Director's 2007-08 Annual Review
John D. Norton
Renewal of Associate Membership of the Center
Request for Feedback
August is here again. As we try to hold on to the last warm days of summer vacation before the new academic year, we can reflect with pleasure on the year now passed and share news among the extended family that is the Center for Philosophy of Science.
It is a growing family. The year started with the promise of new Fellows who would come to visit. They were first just names on pieces of paper; then they became names on doors; and finally real people who are now the newest members of our family. This group is as international as ever. Five come from the US and five from overseas: Austria, France x 2, Switzerland and Turkey. This will be the year that I will always remember as the one in which I heard more French spoken in our halls than ever before, with Swiss and Austrian German somewhere behind it. It was also the year of causation as one Fellow after another turned their thoughts to the topic. The accidental catalyst was Jim Woodward, whose writings lead the world of philosophy of causation. He had decided to stay on a little longer into the Spring term. Knowing that one could just step into his office for the wisest and kindest advice was just too tempting.
The major family event was our Visiting Fellows Reunion Conference held just last July in Athens, Ohio.
Our Founder and Chair continues to sustain a prodigious calendar of activities. This past year's activities were launched by his delivery of the Presidential Address in August 2007 to the International Union of History and Philosophy of Science (IUHPS) at the 13th World Congress of its Division of Logic, Methodology, and Philosophy of Science (DLMPS) in Beijing, China. His address is a sequel to his well-known 2004 article “The Poverty of Theistic Cosmology.” It is, he is pleased to report, "a complete deflation of the inveterate PEQ [Primordial Existential Question] as an ill-conceived, abortive pseudo-question, generated by a baseless presupposition that has haunted occidental philosophy since the second century." The talk has been "rewardingly proliferated" in printed form in four venues of publication.
There is too little space here for me to do justice to Adolf's five-page, closely printed list of achievements and recognitions. One item that will surely interest the Center community is a 2008 volume currently in press entitled Philosophy of Religion, Physics, and Psychology: Essays in Honor of Adolf Grünbaum (Prometheus Press, Amherst, NY, 2008) edited by A. Jokic. It contains Adolf's long anticipated “Autobiographical-Philosophical Narrative” of nearly 150 printed pages.
This year Nick celebrated two milestones: his eightieth birthday and sixty years since he began his career as a professional philosopher. We all congratulate him on the award of the Aquinas Medal in November 2007. It is awarded by the American Catholic Philosophical Association in recognition of lifetime contributions to philosophy. Nick also reports the publication of two new books, Dialectics: A Classical Approach to Inquiry (Frankfurt: ONTOS, 2007) and Conditionals (Cambridge, Mass: MIT Press, 2007). He has also published eight articles and has been recognized by a book devoted to his work: Michele Marsonet, Practice and Reason: The Philosophy of Nicholas Rescher. (Frankfurt: ONTOS Verlag, 2008). It is the twelfth published book devoted to the study of Nick’s work.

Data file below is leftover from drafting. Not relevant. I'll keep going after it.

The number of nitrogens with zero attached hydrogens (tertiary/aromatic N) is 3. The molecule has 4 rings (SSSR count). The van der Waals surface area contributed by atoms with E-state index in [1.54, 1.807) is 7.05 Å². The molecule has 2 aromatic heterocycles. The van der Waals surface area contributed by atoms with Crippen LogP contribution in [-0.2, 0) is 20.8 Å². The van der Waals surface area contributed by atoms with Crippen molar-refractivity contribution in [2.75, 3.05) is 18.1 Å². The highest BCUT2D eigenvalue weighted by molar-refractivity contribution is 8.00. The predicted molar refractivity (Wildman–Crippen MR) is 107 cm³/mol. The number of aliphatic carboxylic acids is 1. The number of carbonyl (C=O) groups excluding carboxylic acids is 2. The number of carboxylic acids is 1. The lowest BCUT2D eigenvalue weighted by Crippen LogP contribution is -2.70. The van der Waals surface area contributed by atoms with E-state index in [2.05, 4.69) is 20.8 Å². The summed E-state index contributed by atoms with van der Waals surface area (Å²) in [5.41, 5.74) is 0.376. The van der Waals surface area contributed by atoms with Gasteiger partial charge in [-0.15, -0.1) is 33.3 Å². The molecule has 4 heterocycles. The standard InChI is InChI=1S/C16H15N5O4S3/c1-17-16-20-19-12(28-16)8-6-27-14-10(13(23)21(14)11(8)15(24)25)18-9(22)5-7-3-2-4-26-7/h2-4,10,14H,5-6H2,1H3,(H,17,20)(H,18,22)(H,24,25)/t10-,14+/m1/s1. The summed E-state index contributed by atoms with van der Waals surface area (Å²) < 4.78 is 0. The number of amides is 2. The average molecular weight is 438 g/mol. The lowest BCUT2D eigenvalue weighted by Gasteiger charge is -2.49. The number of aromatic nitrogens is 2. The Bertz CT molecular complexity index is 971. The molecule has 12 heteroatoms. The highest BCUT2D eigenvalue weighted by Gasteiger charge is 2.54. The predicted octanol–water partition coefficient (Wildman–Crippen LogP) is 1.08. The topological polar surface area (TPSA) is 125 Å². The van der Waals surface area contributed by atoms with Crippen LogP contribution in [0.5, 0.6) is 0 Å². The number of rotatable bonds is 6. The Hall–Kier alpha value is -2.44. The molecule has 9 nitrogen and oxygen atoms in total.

John D. Norton
This is my third year as Director of the Center. It is a job that I originally undertook through a sense of obligation to the Center for the support it had long afforded me. What I did not expect is how much I would enjoy the job. The principal reason is the extraordinary caliber of the people I deal with, both the staff of the Center and the many scholars who pass through as Visiting Fellows or speakers. I look forward each year to the time I will spend talking with them and hearing their ideas. In amongst all this, I did manage to write a few papers and, to travel a little too much to conferences and to give talks. The details are on my website.
The remaining three Officers of the Center are Associate Directors Peter Machamer, Ken Schaffner and Thomas Ricketts. Tom is now completing his second year as an Associate Director. This term, however, he also commences his tenure as Chair of the Department of Philosophy. Tom's dedication was such that he had intended to continue as an Associate Director of the Center. However his burdens as Chair are proving great and he has felt compelled to resign. Associate Directors are asked to work hard behind the scenes, assisting in selecting Visiting Fellows, organizing the Annual Lecture Series and more. All of us at the Center take this opportunity to thank Tom for his hard work.
Karen Kovalchick, Joyce McDonald, and Carol Weber
Karen and Joyce managed to come for a day and night to the Quadrennial Fellows Conference in Athens, Ohio. This for me was one of the hidden benefits of holding the conference so close to Pitt. Over the years, Karen and Joyce have built many fond friendships with the Visiting Fellows in their care at the Center. Here was a chance for them to reconnect with this group wholesale and this added special warmth to the closing day and banquet.
Carol 's big news is that she has moved house. She loves her new house, but the old adage "a change is as good as a holiday" is not quite apt here. Carol has been performing a delicate juggle with her schedule, which every now and again must bend in order that she can commune with various important personages known by their professional names, "the electrician," "the plumber," "the carpenter," and many others.
Such is Peter's dedication to their well-being, Center Fellows could be forgiven for not knowing that Peter has had other things on his mind over the last year. Peter Gildenhuys goes on the philosophy job market this year, having finished a rough draft of his dissertation, “A Causal Interpretation of Selection Theory.” He also had an article accepted for publication at the British Journal for the Philosophy of Science entitled “An Explication of the Causal Dimension of Drift.”